The following is my Cincinnati Post column from Oct. 6, 2007. It did not appear on the Post’s Web site and a few of those who read it online have asked to have it posted. Thank you for asking for it, and here you go…
Budgets are not popular political issues. Maybe that is why few are talking about Cincinnati’s projected 2008 deficit of $20.4 million as the Nov. 6 election approaches.
I’ll tell you who is talking, though, but doing it in hushed tones, traversing on political thin ice: The city’s administrators whose job it is to count the city’s beans. Bad news. Ain’t many beans left.
Swimming pools. Health clinics. Arts funding. Saint Patrick Parade and the Findlay Market Opening Day Parade. Street sweeping. More police protection. The list of city services that means so much to so many Cincinnatians — many of which make this a wonderful place to live — are expensive.
How’d we get here? Several things, according to budget officials, but dramatically rising health care costs for the city’s employees and bigger demands on the public safety budget are good places to start looking. About 81 percent of the city’s budget goes to personnel expenses.
And it doesn’t get better anytime soon. The gap between projected expenditures and revenues continues to widen in the next few years. By 2010, general fund revenues are expected to be just under $370 million, while expenses will balloon to near $400 million.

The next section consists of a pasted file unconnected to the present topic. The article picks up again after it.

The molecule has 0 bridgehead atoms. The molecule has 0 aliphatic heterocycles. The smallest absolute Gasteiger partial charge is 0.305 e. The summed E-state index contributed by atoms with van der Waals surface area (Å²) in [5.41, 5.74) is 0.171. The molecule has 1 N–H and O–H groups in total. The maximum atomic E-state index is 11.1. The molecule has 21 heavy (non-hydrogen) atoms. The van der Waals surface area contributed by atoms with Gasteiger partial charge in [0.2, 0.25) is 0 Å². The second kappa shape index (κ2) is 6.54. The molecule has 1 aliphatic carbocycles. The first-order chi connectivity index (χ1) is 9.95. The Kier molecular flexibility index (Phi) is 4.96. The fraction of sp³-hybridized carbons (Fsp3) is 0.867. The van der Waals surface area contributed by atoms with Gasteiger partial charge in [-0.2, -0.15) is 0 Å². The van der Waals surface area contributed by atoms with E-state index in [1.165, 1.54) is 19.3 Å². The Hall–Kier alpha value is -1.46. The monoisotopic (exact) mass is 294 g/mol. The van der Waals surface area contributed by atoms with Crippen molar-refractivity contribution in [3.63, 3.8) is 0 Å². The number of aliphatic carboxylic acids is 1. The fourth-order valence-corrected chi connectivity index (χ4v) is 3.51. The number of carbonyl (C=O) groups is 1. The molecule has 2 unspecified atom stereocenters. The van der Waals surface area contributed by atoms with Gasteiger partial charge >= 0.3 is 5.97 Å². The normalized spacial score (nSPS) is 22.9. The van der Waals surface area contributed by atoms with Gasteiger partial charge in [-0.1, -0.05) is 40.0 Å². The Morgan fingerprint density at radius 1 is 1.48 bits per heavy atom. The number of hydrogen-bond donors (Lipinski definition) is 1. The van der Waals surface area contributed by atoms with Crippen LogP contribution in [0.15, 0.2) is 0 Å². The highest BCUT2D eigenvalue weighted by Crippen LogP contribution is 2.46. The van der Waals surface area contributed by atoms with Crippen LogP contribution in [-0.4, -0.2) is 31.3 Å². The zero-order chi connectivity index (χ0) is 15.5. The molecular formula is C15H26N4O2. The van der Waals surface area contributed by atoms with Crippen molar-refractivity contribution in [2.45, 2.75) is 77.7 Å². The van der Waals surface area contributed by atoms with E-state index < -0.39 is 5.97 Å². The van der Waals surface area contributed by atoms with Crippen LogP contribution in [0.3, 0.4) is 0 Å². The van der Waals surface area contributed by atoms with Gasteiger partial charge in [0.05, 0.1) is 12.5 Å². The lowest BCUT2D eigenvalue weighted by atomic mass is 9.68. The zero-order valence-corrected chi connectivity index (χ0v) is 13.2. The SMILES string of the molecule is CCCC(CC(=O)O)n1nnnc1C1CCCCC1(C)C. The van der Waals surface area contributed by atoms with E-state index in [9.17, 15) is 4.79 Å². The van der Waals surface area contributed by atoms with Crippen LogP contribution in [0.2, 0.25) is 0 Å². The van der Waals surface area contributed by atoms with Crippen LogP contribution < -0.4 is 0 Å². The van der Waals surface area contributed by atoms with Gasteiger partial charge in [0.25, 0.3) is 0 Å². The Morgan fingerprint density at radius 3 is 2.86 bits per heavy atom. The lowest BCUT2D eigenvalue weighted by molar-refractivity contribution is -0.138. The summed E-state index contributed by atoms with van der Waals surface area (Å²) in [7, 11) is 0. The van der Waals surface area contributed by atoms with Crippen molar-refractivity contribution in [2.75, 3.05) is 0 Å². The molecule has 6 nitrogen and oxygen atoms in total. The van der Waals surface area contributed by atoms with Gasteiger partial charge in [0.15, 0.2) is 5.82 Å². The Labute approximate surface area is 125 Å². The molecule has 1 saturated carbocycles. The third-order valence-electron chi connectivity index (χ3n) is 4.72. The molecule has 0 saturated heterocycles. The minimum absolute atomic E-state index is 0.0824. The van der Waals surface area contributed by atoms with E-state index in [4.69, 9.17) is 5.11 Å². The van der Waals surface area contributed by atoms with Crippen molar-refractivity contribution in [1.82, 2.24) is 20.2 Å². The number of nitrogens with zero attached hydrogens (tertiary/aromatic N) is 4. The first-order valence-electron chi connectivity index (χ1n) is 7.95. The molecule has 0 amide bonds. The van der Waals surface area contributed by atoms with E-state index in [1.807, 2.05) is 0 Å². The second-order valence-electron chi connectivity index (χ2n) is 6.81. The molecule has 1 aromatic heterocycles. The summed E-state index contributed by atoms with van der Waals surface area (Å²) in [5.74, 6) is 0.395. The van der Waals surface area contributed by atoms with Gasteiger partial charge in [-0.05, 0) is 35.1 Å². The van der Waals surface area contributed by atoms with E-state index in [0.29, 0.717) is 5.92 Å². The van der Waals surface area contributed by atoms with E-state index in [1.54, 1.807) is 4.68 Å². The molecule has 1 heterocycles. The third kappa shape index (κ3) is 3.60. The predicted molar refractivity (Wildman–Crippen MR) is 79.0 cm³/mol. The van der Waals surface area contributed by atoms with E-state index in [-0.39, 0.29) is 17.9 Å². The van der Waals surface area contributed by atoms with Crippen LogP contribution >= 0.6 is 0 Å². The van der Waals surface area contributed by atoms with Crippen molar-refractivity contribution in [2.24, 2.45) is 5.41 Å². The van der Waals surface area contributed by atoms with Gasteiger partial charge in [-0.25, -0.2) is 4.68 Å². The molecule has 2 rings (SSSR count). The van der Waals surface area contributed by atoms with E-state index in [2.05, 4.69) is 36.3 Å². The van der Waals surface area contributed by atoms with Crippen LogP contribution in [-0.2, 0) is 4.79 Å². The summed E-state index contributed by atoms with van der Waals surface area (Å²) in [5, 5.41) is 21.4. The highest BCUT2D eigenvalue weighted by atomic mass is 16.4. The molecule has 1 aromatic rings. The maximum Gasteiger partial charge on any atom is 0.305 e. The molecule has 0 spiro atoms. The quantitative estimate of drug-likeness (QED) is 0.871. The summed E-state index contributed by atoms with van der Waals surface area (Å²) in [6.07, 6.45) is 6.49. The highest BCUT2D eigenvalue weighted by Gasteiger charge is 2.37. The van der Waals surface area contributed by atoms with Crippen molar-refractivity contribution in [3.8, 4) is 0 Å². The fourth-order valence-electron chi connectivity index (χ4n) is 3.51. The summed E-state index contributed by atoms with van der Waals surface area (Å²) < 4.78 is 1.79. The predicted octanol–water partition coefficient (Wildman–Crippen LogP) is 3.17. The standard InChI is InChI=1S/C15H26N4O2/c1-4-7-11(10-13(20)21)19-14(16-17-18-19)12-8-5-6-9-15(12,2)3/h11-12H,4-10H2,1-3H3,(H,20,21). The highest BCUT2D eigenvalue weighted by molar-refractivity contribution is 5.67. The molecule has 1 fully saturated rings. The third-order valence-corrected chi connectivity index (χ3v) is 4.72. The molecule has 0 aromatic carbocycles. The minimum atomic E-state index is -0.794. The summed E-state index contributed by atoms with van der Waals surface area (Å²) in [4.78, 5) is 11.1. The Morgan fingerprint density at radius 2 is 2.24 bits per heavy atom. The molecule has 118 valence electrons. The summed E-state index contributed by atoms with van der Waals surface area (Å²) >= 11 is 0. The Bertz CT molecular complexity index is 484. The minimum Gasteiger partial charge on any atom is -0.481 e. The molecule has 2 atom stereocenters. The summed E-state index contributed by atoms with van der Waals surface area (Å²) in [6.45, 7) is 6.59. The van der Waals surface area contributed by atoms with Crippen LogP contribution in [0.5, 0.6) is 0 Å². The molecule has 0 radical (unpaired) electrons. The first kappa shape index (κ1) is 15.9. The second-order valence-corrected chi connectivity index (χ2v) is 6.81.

Meanwhile, announcements keep rolling in ahead of Nov. 6 touting extended swimming pool hours, money for parades and other events that are politically popular promises. Take last week’s unanimous vote by City Council to fund city retirees health care at 100 percent — a clear violation of city law because it does not mirror coverage for current city employees — adds another $10 million to the city’s deficit for next year and into the future.
The Cincinnati Police Department had the distinction this year of becoming the first city department — probably ever — to single-handedly have more money directed toward it than all other departments combined. About 37 percent of the general operating fund goes toward police (fire gets about 25 percent). Weird thing is early on in the policy budget debate in 2006, Police Chief Tom Streicher said he did not need any more police officers (he later changed his mind). Yet at least one incumbent is promising to add more police if he is re-elected.
Next highest budget gobblers? The Health Department, which gets 8 percent of the general fund budget, followed by public services (those fixing potholes, sweeping streets and removing snow in winter), who get 7 percent. All others are in the 2 to 3 percent range.
Many city budget watchers are frustrated by the moves to promise new spending, wondering where the money will come from. Meanwhile, Milton Dohoney has asked all city department heads to identify 15 percent in possible cuts.
Council Member Chris Bortz has said the city cannot cut its way out of this mess, which he has called a “crisis.” He suggests finding new efficiencies, re-focusing priorities and combining services with other municipalities.
Whatever happens, it has to happen soon. It would be wise for the citizens to take notice and let the politicians know this is bothersome before this situation worsens.
Joe Wessels covers Cincinnati and Hamilton County government for The Post. Write to him at [email protected] or call (513) 352-2703.